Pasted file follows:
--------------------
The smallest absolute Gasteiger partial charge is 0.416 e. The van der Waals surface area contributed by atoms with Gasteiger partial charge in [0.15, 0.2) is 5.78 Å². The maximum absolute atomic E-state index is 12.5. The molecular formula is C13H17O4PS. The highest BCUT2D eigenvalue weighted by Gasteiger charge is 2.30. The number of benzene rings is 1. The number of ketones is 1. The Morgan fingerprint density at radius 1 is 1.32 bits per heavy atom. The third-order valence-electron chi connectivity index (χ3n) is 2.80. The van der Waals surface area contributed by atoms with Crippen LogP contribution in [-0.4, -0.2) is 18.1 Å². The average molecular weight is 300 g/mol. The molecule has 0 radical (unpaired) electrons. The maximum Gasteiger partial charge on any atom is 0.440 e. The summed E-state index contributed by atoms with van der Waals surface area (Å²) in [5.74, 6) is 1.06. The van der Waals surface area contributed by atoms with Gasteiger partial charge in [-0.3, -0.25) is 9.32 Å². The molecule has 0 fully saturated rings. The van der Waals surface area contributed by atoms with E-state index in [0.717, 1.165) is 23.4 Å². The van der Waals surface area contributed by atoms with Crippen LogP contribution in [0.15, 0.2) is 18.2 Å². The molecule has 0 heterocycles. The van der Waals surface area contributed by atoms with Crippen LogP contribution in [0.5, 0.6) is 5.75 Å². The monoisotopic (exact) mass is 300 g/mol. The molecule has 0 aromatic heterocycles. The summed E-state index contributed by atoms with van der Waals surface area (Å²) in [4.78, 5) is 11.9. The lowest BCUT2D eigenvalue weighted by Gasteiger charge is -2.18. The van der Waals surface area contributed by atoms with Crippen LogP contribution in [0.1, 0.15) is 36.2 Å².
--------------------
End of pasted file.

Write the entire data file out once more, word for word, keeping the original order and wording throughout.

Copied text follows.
The smallest absolute Gasteiger partial charge is 0.416 e. The van der Waals surface area contributed by atoms with Gasteiger partial charge in [0.15, 0.2) is 5.78 Å². The maximum absolute atomic E-state index is 12.5. The molecular formula is C13H17O4PS. The highest BCUT2D eigenvalue weighted by Gasteiger charge is 2.30. The number of benzene rings is 1. The number of ketones is 1. The Morgan fingerprint density at radius 1 is 1.32 bits per heavy atom. The third-order valence-electron chi connectivity index (χ3n) is 2.80. The van der Waals surface area contributed by atoms with Crippen LogP contribution in [-0.4, -0.2) is 18.1 Å². The average molecular weight is 300 g/mol. The molecule has 0 radical (unpaired) electrons. The maximum Gasteiger partial charge on any atom is 0.440 e. The summed E-state index contributed by atoms with van der Waals surface area (Å²) in [5.74, 6) is 1.06. The van der Waals surface area contributed by atoms with Gasteiger partial charge in [-0.3, -0.25) is 9.32 Å². The molecule has 0 fully saturated rings. The van der Waals surface area contributed by atoms with E-state index in [0.717, 1.165) is 23.4 Å². The van der Waals surface area contributed by atoms with Crippen LogP contribution in [0.15, 0.2) is 18.2 Å². The molecule has 0 heterocycles. The van der Waals surface area contributed by atoms with Crippen LogP contribution in [0.5, 0.6) is 5.75 Å². The monoisotopic (exact) mass is 300 g/mol. The molecule has 0 aromatic heterocycles. The summed E-state index contributed by atoms with van der Waals surface area (Å²) in [4.78, 5) is 11.9. The lowest BCUT2D eigenvalue weighted by Gasteiger charge is -2.18. The van der Waals surface area contributed by atoms with Crippen LogP contribution in [0.1, 0.15) is 36.2 Å².